The other thing you learn to really appreciate and marvel at is that in case you thought non-fiction writers were all lazy (or liars these days :-), Karl Johnson proves them wrong. He literally leaves no stone unturned. If someone remarks that he met so and so on a rainy day. Karl went back and unearthed the meteorological from at least two newspaper to verify if that memory rings true ... and by doing so, he paints a very detailed picture of these small towns (and some not so small) and life in America in the years prior to WWII.

So, even if you're just mildly interested in card tricks or magic, the author has woven a very intricate journey of an interesting subculture and portraits of daily small town America in the 1920's and 1930's that's interesting in itself. Afterwards, you almost feel the need to dust yourself off from the Kansas winds ...

The only people who might be disappointed in this book are people who are looking for card trick tips how to. This is not that kind of book - this book literally shows you that the journey is the reward.
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4 of 4 people found the following review helpful
This is the story of how one of the century's greatest magicians tracked down a gambler who could do what most slight-of-hand artists only dreamed about: deal cards from the center of the deck. This move, the "holy grail" of card manipulation is really just little more than the MacGuffin in this intriguing page-turner of a story.

Even if you are not the slightest bit interested in magic, card tricks or gambling, this is a fascinating read.

You will be transported to the first third of the 20th century into a story full of memorable and colorful characters. Johnson's attention to detail and the thoroughness of his investigation is nothing short of miraculous.

One of the most purely entertaining books I've read in quite some time.
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Most Recent Customer Reviews
5.0 out of 5 stars Great read even for the casual fan
While I am not particularly interested in magic, I found this book to be fascinating. I can't remember when I've met a more colorful cast of characters in a non-fiction book. Read more
Published 3 months ago by A. K. Berg
5.0 out of 5 stars Takes you back to the 20's and 30's when card games were at every...
Excellent read about small town gamblers and their tricks. It happens to be about a man from our town of Pleasant Hill, Missouri who had mastered the "center deal" and is... Read more
Published 9 months ago by Beverly Kennedy
5.0 out of 5 stars Dai Vernon's Quest for Excellence
This book works on so many levels - as a partial biography of the great Dai Vernon, as a portrayal of an America during the railroad age, as a history of magic during the era, as... Read more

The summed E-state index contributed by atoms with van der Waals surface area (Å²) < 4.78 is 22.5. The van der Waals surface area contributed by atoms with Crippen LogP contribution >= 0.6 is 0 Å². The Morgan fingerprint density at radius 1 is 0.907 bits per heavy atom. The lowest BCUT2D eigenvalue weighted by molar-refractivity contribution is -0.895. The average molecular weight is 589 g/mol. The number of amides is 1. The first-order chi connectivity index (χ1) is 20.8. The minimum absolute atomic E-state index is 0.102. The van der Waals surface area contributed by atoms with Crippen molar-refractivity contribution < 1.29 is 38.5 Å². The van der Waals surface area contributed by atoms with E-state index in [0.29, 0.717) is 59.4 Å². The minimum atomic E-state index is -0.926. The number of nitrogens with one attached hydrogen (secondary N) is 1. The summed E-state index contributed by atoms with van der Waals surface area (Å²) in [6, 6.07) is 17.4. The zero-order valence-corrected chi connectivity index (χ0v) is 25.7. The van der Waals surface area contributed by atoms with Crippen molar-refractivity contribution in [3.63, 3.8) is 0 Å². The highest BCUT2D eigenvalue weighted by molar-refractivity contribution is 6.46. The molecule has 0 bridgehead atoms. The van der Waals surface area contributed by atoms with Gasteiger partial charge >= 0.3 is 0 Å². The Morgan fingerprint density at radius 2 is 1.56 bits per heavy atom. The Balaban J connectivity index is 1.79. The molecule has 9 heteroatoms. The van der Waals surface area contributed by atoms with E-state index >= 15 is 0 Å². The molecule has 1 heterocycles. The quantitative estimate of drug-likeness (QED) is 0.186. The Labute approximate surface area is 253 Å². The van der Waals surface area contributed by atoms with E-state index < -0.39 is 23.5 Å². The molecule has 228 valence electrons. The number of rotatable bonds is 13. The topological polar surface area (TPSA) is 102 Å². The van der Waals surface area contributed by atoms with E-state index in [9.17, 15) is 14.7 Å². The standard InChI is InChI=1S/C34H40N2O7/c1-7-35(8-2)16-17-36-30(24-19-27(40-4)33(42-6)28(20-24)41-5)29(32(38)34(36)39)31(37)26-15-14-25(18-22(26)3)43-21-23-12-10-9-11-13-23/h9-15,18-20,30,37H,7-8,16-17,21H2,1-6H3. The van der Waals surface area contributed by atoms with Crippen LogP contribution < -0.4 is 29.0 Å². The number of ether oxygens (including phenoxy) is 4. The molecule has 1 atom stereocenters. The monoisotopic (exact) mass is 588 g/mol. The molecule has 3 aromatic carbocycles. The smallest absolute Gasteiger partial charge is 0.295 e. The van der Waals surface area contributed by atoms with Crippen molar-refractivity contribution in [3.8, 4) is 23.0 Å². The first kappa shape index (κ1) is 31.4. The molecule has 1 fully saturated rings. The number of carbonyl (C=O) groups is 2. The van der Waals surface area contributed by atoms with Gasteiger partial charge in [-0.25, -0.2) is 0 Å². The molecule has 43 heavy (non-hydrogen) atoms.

Published 14 months ago by J. Williams
5.0 out of 5 stars An interesting tale, well worth your time!
If you find cheating at cards and/or card magic to be interesting, then you may very well enjoy this tale centering on two greats in their respective fields. Read more
Published 23 months ago by Matthew Senne
5.0 out of 5 stars Great book, great story
This is the best story of Dia Vernon and his quest for the middle deal. Great read if you are interested in card magic history and the 30ies.
Published on May 3, 2013 by JD Steven Richard
5.0 out of 5 stars Great history
If you're interested in the history of magic and the life of Dai Vernon, this is an excellent read. Essentially a biography of "The Professor" with a fascinating... Read more
Published on January 13, 2013 by J. Walker
5.0 out of 5 stars This is just a great story that is well written.
I purchased this book to learn a little more about Dai Vernon and I ended up being drawn into a world of the 20's and 30's. It was great fun and a very interesting ride. Read more
Published on July 6, 2012 by Mike Pierce
4.0 out of 5 stars Interesting story about an interesting man, reads like a novel
Magic and magicians have fascinated me since a young age. I remember learning about this magician, Dai Vernon, who was considered the greatest magician of the 20th century. Read more
Published on December 15, 2009 by Andy Wallace
5.0 out of 5 stars Entertaining and informative
Dai Vernon, a towering figure in the history magic, probably influenced card magic more than The Beatles influenced music. Read more
Published on July 25, 2009 by Richard Gary
5.0 out of 5 stars The Erdnase of books on Magic History
Prof.Dai Vernon was Sleight-of-Hand's Superman. This book is about Superman's search for a man who could do something that even he could not - deal off the center of a a pack of... Read more
Published on August 19, 2008 by Jai Iyer